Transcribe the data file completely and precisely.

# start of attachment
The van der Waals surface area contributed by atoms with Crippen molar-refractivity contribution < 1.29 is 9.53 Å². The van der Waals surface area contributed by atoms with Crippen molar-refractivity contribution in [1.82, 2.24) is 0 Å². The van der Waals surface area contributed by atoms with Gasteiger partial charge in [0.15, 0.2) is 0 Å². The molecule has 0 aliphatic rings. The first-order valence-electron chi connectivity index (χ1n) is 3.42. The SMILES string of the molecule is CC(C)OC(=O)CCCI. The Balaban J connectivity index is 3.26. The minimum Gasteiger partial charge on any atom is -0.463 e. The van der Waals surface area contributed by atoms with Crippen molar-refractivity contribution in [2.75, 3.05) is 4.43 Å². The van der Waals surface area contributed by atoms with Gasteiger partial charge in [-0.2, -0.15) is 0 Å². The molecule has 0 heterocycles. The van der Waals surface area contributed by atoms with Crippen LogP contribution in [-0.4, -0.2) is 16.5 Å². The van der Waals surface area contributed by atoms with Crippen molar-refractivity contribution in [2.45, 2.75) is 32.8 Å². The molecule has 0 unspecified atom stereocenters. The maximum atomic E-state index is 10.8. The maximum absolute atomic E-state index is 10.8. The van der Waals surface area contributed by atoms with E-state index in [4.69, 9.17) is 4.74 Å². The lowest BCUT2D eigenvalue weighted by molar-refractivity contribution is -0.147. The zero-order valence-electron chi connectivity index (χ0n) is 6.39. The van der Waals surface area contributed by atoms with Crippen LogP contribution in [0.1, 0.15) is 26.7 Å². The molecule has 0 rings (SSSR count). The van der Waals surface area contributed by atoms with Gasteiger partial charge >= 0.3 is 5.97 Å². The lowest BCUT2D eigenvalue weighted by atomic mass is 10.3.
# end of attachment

The van der Waals surface area contributed by atoms with Crippen molar-refractivity contribution < 1.29 is 9.53 Å². The van der Waals surface area contributed by atoms with Crippen molar-refractivity contribution in [1.82, 2.24) is 0 Å². The van der Waals surface area contributed by atoms with Gasteiger partial charge in [0.15, 0.2) is 0 Å². The molecule has 0 aliphatic rings. The first-order valence-electron chi connectivity index (χ1n) is 3.42. The SMILES string of the molecule is CC(C)OC(=O)CCCI. The Balaban J connectivity index is 3.26. The minimum Gasteiger partial charge on any atom is -0.463 e. The van der Waals surface area contributed by atoms with Crippen molar-refractivity contribution in [2.75, 3.05) is 4.43 Å². The van der Waals surface area contributed by atoms with Gasteiger partial charge in [-0.2, -0.15) is 0 Å². The molecule has 0 heterocycles. The van der Waals surface area contributed by atoms with Crippen LogP contribution in [-0.4, -0.2) is 16.5 Å². The van der Waals surface area contributed by atoms with Crippen molar-refractivity contribution in [2.45, 2.75) is 32.8 Å². The molecule has 0 unspecified atom stereocenters. The maximum atomic E-state index is 10.8. The maximum absolute atomic E-state index is 10.8. The van der Waals surface area contributed by atoms with E-state index in [4.69, 9.17) is 4.74 Å². The lowest BCUT2D eigenvalue weighted by molar-refractivity contribution is -0.147. The zero-order valence-electron chi connectivity index (χ0n) is 6.39. The van der Waals surface area contributed by atoms with Crippen LogP contribution in [0.1, 0.15) is 26.7 Å². The molecule has 0 rings (SSSR count). The van der Waals surface area contributed by atoms with Gasteiger partial charge >= 0.3 is 5.97 Å². The lowest BCUT2D eigenvalue weighted by atomic mass is 10.3.